Factor in all work-related costs, including public transportation or gas, tolls, and parking fees. If you feel work-related expenses aren’t adequately covered by the salary you’re offered and the employer won’t budge, try to negotiate non-salary benefits, such as transportation, moving, and wardrobe allowances.
6. Lifestyle Limitations
Don’t let a company impose on your personal life for free. Some positions require you to be on-call 24/7 or to respond within a certain time-frame, even during off-hours. You may find a prospective employer imposes foreign travel restrictions, requires notification and approval before traveling, and restricts or forbids second jobs. These demands are above and beyond what is normal, and a company that makes such demands should be willing to pay an above-average salary.
Compare salaries for positions that are subject to special conditions versus those that aren’t to help you negotiate. For example, adding keywords, such as “on-call” or “travel” when researching nursing positions with the Indeed.com salary search tool can reveal differences in pay. You can conduct similar comparisons using keywords to review current job ads in your field and get insight about pay, perks, and benefits.
Don’t be so focused on your salary that you overlook other financial benefits, such as a sign-on bonus, incentive programs, stock options, and profit-sharing plans. Consider the company’s retirement and insurance plans, and whether the total benefits package will save you money and help you reach your financial goals.
Also, be sure to take severance into consideration. While it may seem awkward to discuss the terms for ending your employment when you’re looking for a job or seeking a promotion, it is quite normal in many fields.
Don’t get blindsided by non-financial perks, such as getting an office instead of a cubicle. And when you do negotiate perks, make sure you’re getting things that really benefit you, such as the ability to telecommute or additional vacation time. Overall, the fewer benefits an employer offers, the more you should expect from your paycheck.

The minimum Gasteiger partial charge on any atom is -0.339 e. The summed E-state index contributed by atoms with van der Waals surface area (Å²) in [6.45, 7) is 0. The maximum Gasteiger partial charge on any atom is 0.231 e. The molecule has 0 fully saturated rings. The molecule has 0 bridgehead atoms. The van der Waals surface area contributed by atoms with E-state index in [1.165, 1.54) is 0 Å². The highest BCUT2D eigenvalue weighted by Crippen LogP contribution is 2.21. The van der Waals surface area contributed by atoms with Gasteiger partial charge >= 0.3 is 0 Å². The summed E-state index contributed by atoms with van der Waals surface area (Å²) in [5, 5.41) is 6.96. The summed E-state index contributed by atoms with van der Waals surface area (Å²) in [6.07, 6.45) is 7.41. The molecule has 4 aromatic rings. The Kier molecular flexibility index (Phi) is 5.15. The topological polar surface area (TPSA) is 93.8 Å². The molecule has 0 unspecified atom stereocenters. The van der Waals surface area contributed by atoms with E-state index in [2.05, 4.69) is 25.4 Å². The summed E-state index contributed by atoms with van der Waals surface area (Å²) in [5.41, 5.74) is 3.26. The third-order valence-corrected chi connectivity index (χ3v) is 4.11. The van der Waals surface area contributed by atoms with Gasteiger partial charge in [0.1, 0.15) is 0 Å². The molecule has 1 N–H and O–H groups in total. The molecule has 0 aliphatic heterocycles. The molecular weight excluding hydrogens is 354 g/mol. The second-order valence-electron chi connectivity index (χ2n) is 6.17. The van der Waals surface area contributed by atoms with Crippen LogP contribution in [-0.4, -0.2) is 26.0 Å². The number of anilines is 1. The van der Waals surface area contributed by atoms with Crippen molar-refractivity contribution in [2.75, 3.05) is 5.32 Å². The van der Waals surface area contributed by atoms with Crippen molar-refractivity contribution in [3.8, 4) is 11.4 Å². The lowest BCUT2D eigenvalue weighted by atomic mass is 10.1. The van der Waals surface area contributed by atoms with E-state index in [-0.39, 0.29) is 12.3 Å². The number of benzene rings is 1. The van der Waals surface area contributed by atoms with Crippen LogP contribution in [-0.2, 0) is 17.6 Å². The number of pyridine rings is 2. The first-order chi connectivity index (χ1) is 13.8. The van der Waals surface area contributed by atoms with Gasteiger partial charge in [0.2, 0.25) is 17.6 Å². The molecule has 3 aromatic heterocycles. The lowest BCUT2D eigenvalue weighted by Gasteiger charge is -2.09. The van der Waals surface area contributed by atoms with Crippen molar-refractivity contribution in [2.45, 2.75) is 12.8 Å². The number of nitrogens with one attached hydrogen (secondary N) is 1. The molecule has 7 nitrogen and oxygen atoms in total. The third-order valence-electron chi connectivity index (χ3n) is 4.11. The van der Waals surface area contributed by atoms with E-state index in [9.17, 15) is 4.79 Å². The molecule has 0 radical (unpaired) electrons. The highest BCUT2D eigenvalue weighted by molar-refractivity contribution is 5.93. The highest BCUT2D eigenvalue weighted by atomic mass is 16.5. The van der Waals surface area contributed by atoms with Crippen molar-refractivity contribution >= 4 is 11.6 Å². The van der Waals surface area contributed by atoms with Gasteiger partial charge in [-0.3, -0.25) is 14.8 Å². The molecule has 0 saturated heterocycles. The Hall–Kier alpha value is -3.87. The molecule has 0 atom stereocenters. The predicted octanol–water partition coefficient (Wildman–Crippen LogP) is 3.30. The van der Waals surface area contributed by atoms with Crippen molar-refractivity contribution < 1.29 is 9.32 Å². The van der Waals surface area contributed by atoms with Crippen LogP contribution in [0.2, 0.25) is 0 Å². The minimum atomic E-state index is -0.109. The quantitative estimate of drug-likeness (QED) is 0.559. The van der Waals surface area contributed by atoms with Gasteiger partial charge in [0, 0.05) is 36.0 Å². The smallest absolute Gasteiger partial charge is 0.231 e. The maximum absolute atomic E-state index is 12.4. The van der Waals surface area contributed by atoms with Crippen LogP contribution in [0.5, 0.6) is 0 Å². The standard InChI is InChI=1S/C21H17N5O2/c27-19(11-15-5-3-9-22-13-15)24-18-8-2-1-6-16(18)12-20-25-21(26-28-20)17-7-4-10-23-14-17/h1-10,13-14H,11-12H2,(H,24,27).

8. The Job Title
Some companies try to dole out a heap of responsibilities and compensate workers with little paychecks and big titles. Sure, it feels good to sound important, but a job title without a matching salary is a good way to find yourself overworked and underpaid.
Aim for the best title you can get, but stay focused on the money. That said, if you’re not getting the salary you want – but still would like the job – negotiate hard for an impressive title. That way, it may be easier to get a higher paying job later if you choose not to stick around.
9. Employer Background
Prior to your job interview, investigate employers so you know who you’re negotiating with. Reach out to professional contacts who are familiar with the company, and use online resources such as LinkedIn and the company reviews at Glassdoor to determine how companies treat their employees, whether they have a reputation for fair compensation, and how often they give raises. Search a company’s website for its financial statements, and review news reports to find out how it’s doing financially. This research can help you determine whether a company is struggling, stingy, or being micromanaged by shareholders.
If a company likes to play hardball or has a sketchy record of raises and you still plan to pursue a job, negotiate your starting salary aggressively. Otherwise, the cost of living could quickly outpace your earnings. And remember, some companies calculate raises, bonuses, and other incentives as a percentage of your salary – for example, a company might provide an automatic 2.5% raise each year. A larger starting salary increases the dollar figure of raises set as a percentage of salary.
Companies strive to make decisions in their best interest, and you should do the same. The best way to get what you want it is to ask. Don’t shy away from conversations about money, and don’t talk yourself down because you’re worried how the person on the other side of the table feels or will react. Remember, negotiating requires courage, confidence, and skill, which come easier when you’ve done your homework.
Consider this piece of advice from the Harvard Business Review: When you’re negotiating a salary, put all money matters – such as benefits, bonuses, and allowances – on the table at once instead of addressing the issues as a series of individual requests. Otherwise, you may gnaw away the employer’s patience and generosity.
Finally, once you’re engaged in negotiations, pick your battles carefully. Avoid haggling over every detail, and don’t make the mistake of pushing negotiations further than necessary just because you’re determined to get your way.
Have you recently negotiated your salary or benefits? What tips can you suggest?